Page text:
Coffee and Miscarriage Stats

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Too much caffeine during pregnancy could increase the risk of miscarriage, which is a pregnancy loss before twenty weeks of gestation, according to a new study being published in the American Journal of Obstetrics and Gynecology). But if you pick up the most recent issue of the journal _Epidemiology_, you will find a study stating that there is no link between miscarriage and caffeine consumption -- so what should a woman contemplating pregnancy believe?

The study in the American Journal of Obstetrics and Gynecology reported that women who consumed caffeine but had less than 200 milligrams of caffeine -- about two cups of coffee or five cans of soda per day (a "tall" Starbucks coffee has more than 200 milligrams of caffeine) -- were 40% more likely to have a miscarriage than women who did not consume caffeinated drinks. Those who consumed 200 milligrams or more of caffeine had an almost doubled rate of miscarriage compared to those who consumed no caffeine. The study was based on self-reported one-time interviews of 1,063 women who were a median of ten weeks pregnant, some of them having already miscarried.

Morning sickness complicates such analyses. Many scientists postulate that caffeine only seems to increase miscarriage risk because women with morning sickness, who are more likely to carry a pregnancy to term, tend to avoid caffeinated beverages. The study claimed to control for morning sickness, but so did the study in Epidemiology that says there is no link between moderate caffeine consumption and miscarriage -- which brings pregnant women back to square one. The second study included 2,047 women who drank less than 200 milligrams per day of caffeine while pregnant.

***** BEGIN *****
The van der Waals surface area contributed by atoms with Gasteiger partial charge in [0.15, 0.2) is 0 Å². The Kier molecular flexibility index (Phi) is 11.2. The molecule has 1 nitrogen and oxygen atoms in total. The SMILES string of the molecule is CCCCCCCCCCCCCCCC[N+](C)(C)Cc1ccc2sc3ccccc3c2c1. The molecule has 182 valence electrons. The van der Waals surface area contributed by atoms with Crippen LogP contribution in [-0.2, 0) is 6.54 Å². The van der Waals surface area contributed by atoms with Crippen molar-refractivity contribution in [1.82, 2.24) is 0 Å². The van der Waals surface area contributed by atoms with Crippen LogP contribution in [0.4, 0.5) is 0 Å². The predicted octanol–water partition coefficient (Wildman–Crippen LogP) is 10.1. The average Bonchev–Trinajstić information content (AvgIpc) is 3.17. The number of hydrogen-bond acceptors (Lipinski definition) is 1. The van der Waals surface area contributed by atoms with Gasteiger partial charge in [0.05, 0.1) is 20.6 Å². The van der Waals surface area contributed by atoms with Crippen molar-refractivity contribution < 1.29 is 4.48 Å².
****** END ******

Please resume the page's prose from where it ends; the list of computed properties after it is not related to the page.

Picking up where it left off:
Some risks to a healthy pregnancy are well known and understood, such as smoking or not getting enough folic acid, while some are not so well understood -- such as caffeine intake. Overall, there is no concrete evidence that having caffeine in moderate amounts increases risk of miscarriage.

Pregnancy can often be a time of worry for expectant mothers who are trying to balance their normal dietary routine with the requirements of their baby. Despite decades of study on the caffeine-miscarriage association, there does not seem to be any clearer advice on the issue than there has been in the past, based on recent studies. Pregnant women should monitor their caffeine intake to ensure it's on the low side but focus on avoiding the better-documented risks to their pregnancy.

Krystal Wilson is a research associate at the American Council on Science and Health (,